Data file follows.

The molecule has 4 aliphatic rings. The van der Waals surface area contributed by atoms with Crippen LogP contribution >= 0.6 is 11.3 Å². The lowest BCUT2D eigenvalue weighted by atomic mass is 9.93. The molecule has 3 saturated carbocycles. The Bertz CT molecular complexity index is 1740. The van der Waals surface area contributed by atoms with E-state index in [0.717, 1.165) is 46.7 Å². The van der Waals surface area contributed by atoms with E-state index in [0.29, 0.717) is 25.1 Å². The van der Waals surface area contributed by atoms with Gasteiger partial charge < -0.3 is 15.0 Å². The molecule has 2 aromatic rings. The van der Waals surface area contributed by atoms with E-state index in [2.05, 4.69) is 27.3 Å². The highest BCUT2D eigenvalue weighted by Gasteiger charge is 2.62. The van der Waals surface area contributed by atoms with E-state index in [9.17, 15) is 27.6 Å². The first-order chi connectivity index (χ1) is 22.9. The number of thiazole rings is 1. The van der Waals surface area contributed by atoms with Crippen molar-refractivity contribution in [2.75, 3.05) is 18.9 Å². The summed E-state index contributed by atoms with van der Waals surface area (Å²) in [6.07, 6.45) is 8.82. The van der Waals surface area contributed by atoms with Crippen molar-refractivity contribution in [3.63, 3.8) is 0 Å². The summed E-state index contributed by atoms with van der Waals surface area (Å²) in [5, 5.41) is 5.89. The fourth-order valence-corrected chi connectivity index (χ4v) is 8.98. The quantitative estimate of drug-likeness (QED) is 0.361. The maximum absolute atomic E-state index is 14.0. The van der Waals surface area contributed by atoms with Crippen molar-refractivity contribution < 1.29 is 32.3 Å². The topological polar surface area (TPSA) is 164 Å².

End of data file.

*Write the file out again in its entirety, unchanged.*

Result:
The molecule has 4 aliphatic rings. The van der Waals surface area contributed by atoms with Crippen LogP contribution >= 0.6 is 11.3 Å². The lowest BCUT2D eigenvalue weighted by atomic mass is 9.93. The molecule has 3 saturated carbocycles. The Bertz CT molecular complexity index is 1740. The van der Waals surface area contributed by atoms with E-state index in [0.717, 1.165) is 46.7 Å². The van der Waals surface area contributed by atoms with E-state index in [0.29, 0.717) is 25.1 Å². The van der Waals surface area contributed by atoms with Gasteiger partial charge < -0.3 is 15.0 Å². The molecule has 2 aromatic rings. The van der Waals surface area contributed by atoms with E-state index in [2.05, 4.69) is 27.3 Å². The highest BCUT2D eigenvalue weighted by Gasteiger charge is 2.62. The van der Waals surface area contributed by atoms with E-state index in [9.17, 15) is 27.6 Å². The first-order chi connectivity index (χ1) is 22.9. The number of thiazole rings is 1. The van der Waals surface area contributed by atoms with Crippen molar-refractivity contribution in [2.75, 3.05) is 18.9 Å². The summed E-state index contributed by atoms with van der Waals surface area (Å²) in [6.07, 6.45) is 8.82. The van der Waals surface area contributed by atoms with Crippen molar-refractivity contribution in [3.63, 3.8) is 0 Å². The summed E-state index contributed by atoms with van der Waals surface area (Å²) in [5, 5.41) is 5.89. The fourth-order valence-corrected chi connectivity index (χ4v) is 8.98. The quantitative estimate of drug-likeness (QED) is 0.361. The maximum absolute atomic E-state index is 14.0. The van der Waals surface area contributed by atoms with Crippen molar-refractivity contribution < 1.29 is 32.3 Å². The topological polar surface area (TPSA) is 164 Å².